Paragraph D Salt-water crocodiles use the water, sun and shade to maintain their preferred body temperature of 30
to 33 degrees Celsius. When basking, they orientate their bodies to ensure the maximum surface area
is exposed to the sun. All crocodiles are unable to sweat. To avoid over-heating, they may return to the
water or lie with their jaws agape, allowing cool air to circulate over the skin in their mouths. This
process of heating and cooling their bodies is called thermoregulation and is crucial for many bodily
functions, including digestion and locomotion, and ultimately for their survival. Often observed
basking on the banks of watercourses where they are generally inactive, salt-water crocodiles are less
likely to be seen when they are in the water.
Paragraph E Salt-water crocodiles are one of the few reptiles to have a four-chambered heart, like mammals. They
can also stay underwater for extended periods of time, because they have the ability to slow their
heart rate, allowing them to hold their breath. A particular feature of salt-water crocodiles is their
inability to maintain strenuous activity for extended periods of time and they can easily become
exhausted while capturing prey or fighting other crocodiles. Extreme exertion is carried out
anaerobically and must be followed by a period of rest so that the oxygen debt can be repaid to their
muscles. One result of this anaerobic activity is a build-up of lactic acid in the blood. Although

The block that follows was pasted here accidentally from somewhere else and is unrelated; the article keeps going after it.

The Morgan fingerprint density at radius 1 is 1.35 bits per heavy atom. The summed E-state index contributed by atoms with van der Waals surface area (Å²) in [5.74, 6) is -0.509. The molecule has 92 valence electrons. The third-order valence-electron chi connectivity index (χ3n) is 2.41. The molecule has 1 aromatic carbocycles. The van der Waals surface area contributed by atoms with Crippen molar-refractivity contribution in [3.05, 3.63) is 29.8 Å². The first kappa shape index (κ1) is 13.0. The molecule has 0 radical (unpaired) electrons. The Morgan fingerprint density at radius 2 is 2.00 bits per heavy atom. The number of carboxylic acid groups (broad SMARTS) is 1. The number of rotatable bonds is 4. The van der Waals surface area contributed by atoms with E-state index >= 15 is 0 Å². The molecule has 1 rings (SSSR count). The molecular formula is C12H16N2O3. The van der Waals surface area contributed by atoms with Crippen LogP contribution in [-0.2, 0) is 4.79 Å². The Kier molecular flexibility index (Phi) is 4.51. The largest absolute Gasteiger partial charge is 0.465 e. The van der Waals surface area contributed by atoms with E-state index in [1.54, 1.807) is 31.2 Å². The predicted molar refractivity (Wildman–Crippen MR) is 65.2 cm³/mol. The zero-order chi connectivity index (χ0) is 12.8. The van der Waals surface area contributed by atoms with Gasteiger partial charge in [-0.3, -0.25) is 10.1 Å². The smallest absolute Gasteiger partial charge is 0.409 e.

crocodiles can withstand higher levels of blood acidity than other animals, it can sometimes be fatal.
Paragraph F Until 1974, salt-water crocodiles were hunted to the brink of extinction for their skins. In Australia’s
Northern Territory for example, as few as 3000 salt-water crocodiles were present when hunting
ceased. Today, the total Australian population is currently estimated to be approximately a hundred
thousand salt-water crocodiles, although some biologists estimate the population is even higher. It is
estimated that less than one per cent of eggs laid by salt-water crocodiles hatch and survive to
adulthood, and overheating, flooding and predation claim a high proportion of unhatched embryos.
From the small numbers that do hatch, more than half die in their first year of life, mainly from
predation by birds of prey, fish, snake-necked turtles and other crocodiles. Once they have reached
maturity, their only enemies are each other and humans. Habitat destruction by people is now
considered a major threat to Australian salt-water crocodiles.
Paragraph G Australia is one of the very few places in the world where salt-water crocodiles have a good chance of
survival in the wild. As apex predators, they are an important part of the food chain and as such cull
vulnerable prey, such as the old, injured, sick, or very young, leaving more food for the survival and
prosperity of healthy prey animals. This helps keep the Australian wetland environments healthy and
stable, and so protecting the ‘saltie’ is vitally important. This means Australians have a responsibility to
conserve and manage the country’s crocodile populations carefully.
IELTS 5 Practice Tests, Academic Set 5